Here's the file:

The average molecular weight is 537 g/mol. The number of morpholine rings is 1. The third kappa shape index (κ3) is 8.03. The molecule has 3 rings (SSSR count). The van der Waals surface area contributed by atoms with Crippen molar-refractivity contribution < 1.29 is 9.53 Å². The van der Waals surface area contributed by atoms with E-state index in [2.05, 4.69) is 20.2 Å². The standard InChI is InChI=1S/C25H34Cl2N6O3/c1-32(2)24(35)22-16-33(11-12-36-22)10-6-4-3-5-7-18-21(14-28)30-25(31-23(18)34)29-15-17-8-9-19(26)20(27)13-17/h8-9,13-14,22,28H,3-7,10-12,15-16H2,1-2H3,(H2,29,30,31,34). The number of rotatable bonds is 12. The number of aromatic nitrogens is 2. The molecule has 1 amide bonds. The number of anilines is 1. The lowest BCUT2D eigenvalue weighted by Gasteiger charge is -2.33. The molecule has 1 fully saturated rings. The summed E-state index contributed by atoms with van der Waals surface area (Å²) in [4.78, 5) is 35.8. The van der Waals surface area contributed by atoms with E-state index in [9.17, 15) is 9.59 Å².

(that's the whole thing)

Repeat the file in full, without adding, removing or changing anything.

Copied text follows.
The average molecular weight is 537 g/mol. The number of morpholine rings is 1. The third kappa shape index (κ3) is 8.03. The molecule has 3 rings (SSSR count). The van der Waals surface area contributed by atoms with Crippen molar-refractivity contribution < 1.29 is 9.53 Å². The van der Waals surface area contributed by atoms with E-state index in [2.05, 4.69) is 20.2 Å². The standard InChI is InChI=1S/C25H34Cl2N6O3/c1-32(2)24(35)22-16-33(11-12-36-22)10-6-4-3-5-7-18-21(14-28)30-25(31-23(18)34)29-15-17-8-9-19(26)20(27)13-17/h8-9,13-14,22,28H,3-7,10-12,15-16H2,1-2H3,(H2,29,30,31,34). The number of rotatable bonds is 12. The number of aromatic nitrogens is 2. The molecule has 1 amide bonds. The number of anilines is 1. The lowest BCUT2D eigenvalue weighted by Gasteiger charge is -2.33. The molecule has 1 fully saturated rings. The summed E-state index contributed by atoms with van der Waals surface area (Å²) in [4.78, 5) is 35.8. The van der Waals surface area contributed by atoms with E-state index in [9.17, 15) is 9.59 Å².